If we ever got to the point where we are getting close to exceeding the actual underlying physical storage limits, we could add more physical disks by right-clicking on storagepool1 and selecting Add Physical Disk
Heading back over to Disks on the left-hand side you can see now a Disk 7, which is our virtual disk; you can see the Bus Type is Storage Spaces and kind of just looking at the bottom windows, we can see the D volume with a 1 TB capacity. Over on the right-hand side, we actually see what it is on the storage pool. We see that there’s 553 GB free. So that’s the process of creating the storage pool and the storage space.
Another functionality that’s built into Windows Server is the ability to take our storage spaces and configure them just so that they can support what is called tiered storage. Now up until this point, we have dealt with the creation of a single storage space using 2 disks. These are a pair of HDD disks attached to this machine and they are mirrored together.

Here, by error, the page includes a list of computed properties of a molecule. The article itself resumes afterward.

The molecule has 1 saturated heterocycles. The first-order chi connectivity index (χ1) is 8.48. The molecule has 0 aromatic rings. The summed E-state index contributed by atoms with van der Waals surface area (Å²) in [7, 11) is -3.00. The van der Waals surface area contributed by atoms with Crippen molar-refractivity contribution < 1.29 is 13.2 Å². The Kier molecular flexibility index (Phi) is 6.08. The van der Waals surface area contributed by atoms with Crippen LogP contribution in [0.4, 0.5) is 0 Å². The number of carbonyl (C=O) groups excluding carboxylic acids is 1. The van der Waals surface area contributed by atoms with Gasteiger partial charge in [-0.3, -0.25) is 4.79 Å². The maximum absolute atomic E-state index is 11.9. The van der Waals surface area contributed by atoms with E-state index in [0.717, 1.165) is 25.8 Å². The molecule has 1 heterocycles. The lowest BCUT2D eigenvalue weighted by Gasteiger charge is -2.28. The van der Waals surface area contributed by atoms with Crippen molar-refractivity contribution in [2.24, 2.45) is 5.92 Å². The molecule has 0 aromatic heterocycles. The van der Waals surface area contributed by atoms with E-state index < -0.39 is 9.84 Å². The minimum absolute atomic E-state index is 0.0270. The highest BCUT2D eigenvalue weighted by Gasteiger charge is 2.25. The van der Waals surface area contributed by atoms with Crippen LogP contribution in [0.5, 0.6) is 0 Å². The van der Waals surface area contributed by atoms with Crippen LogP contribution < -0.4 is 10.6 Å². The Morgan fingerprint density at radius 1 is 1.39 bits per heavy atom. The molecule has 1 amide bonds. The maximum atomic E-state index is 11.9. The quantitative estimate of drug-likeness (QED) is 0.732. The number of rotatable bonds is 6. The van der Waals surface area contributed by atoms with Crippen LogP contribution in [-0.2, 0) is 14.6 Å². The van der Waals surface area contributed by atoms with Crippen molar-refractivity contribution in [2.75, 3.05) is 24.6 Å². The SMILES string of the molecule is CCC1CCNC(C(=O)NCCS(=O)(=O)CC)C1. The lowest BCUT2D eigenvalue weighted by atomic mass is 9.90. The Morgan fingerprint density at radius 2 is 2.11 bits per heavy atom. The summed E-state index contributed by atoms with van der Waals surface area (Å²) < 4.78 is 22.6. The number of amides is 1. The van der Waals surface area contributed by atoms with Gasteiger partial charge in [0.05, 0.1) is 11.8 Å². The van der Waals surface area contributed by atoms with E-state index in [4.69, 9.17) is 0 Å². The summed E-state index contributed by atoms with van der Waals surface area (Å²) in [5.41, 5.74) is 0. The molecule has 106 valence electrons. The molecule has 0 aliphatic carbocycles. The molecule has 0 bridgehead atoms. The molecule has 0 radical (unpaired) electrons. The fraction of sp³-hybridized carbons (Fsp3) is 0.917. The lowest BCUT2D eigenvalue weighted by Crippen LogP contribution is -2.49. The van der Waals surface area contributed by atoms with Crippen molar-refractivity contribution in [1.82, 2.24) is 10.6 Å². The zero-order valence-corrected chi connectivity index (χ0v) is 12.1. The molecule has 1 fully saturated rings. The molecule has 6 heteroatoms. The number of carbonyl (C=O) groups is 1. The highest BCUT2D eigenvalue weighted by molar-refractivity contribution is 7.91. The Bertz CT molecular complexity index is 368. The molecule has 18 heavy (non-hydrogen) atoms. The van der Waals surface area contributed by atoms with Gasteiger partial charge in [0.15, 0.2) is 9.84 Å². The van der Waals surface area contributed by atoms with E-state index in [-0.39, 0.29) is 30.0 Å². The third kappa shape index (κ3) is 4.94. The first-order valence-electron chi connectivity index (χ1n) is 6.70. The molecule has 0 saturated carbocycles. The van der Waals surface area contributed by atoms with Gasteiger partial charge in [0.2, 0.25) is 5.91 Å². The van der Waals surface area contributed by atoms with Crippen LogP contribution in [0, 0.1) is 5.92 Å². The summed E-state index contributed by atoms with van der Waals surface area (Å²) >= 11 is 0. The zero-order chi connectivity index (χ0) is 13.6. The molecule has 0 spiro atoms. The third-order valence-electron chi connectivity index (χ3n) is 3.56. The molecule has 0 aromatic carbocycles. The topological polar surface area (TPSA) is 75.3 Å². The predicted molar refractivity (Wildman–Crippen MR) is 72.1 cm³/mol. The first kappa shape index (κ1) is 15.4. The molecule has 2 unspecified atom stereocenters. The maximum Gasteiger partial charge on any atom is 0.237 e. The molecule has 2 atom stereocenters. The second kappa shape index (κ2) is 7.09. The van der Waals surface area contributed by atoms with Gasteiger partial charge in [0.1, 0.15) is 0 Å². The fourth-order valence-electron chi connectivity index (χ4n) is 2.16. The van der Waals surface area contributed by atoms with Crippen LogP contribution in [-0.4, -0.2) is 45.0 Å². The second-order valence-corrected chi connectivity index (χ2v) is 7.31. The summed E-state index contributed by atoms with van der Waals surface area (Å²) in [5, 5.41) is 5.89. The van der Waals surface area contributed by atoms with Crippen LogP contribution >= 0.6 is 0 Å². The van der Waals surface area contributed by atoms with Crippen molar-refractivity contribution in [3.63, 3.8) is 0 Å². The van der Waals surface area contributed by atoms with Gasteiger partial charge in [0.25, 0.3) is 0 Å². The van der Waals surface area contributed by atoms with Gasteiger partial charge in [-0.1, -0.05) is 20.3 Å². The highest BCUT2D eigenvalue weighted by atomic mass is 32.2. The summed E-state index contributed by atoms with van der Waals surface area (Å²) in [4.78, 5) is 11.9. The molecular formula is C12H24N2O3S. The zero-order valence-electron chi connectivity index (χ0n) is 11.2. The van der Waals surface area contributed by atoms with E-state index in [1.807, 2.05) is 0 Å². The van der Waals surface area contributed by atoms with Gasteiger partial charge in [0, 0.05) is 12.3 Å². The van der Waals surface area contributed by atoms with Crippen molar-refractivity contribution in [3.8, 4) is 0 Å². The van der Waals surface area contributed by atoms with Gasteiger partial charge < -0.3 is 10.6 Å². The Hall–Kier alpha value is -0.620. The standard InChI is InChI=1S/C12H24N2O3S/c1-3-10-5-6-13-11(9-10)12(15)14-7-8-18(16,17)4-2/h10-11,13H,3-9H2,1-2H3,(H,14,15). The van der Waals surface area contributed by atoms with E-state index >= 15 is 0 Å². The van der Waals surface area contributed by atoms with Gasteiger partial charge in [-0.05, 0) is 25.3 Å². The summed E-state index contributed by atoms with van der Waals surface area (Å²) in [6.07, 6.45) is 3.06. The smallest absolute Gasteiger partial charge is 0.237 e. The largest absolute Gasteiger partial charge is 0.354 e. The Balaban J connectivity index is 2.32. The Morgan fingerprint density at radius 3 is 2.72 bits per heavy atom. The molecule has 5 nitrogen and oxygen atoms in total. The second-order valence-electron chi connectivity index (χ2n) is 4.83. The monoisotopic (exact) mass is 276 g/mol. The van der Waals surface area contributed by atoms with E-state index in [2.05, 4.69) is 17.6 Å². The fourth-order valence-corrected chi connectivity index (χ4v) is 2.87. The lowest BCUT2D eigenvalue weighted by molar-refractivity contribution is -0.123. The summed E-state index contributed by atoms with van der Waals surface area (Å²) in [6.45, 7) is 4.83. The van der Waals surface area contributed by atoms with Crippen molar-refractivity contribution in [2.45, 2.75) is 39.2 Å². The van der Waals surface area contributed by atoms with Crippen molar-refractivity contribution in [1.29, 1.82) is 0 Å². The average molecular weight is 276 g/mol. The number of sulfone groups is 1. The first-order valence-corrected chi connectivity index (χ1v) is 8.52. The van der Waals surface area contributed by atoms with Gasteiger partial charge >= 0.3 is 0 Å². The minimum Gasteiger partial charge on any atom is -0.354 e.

SSDs, especially the Enterprise type SSDs that you would want to put into a server can be an order of magnitude more expensive than your traditional hard disks, especially when you’ve got a very large amount of space that you need to host for other kinds of uses, like the storing of Office documents. In these circumstances, you might not want to buy SSDs for storing Office documents, but you still want to make sure that you have good performance for users that are coming in. Tiered storage provides you the ability to accomplish this by taking your hard disks, your traditional hard disks, and connecting them together with your SSD drives to create that single visible storage space. The neat part here is that the Windows storage subsystem can handle making sure that the right documents end up on the SSDs and then documents that are really no longer being used as much can be deprioritized back onto the traditional spinning hard disks to be made available the next time a person needs to make use of them. This use of SSDs as a caching functionality is essentially what we’re attempting to accomplish here with tiered storage.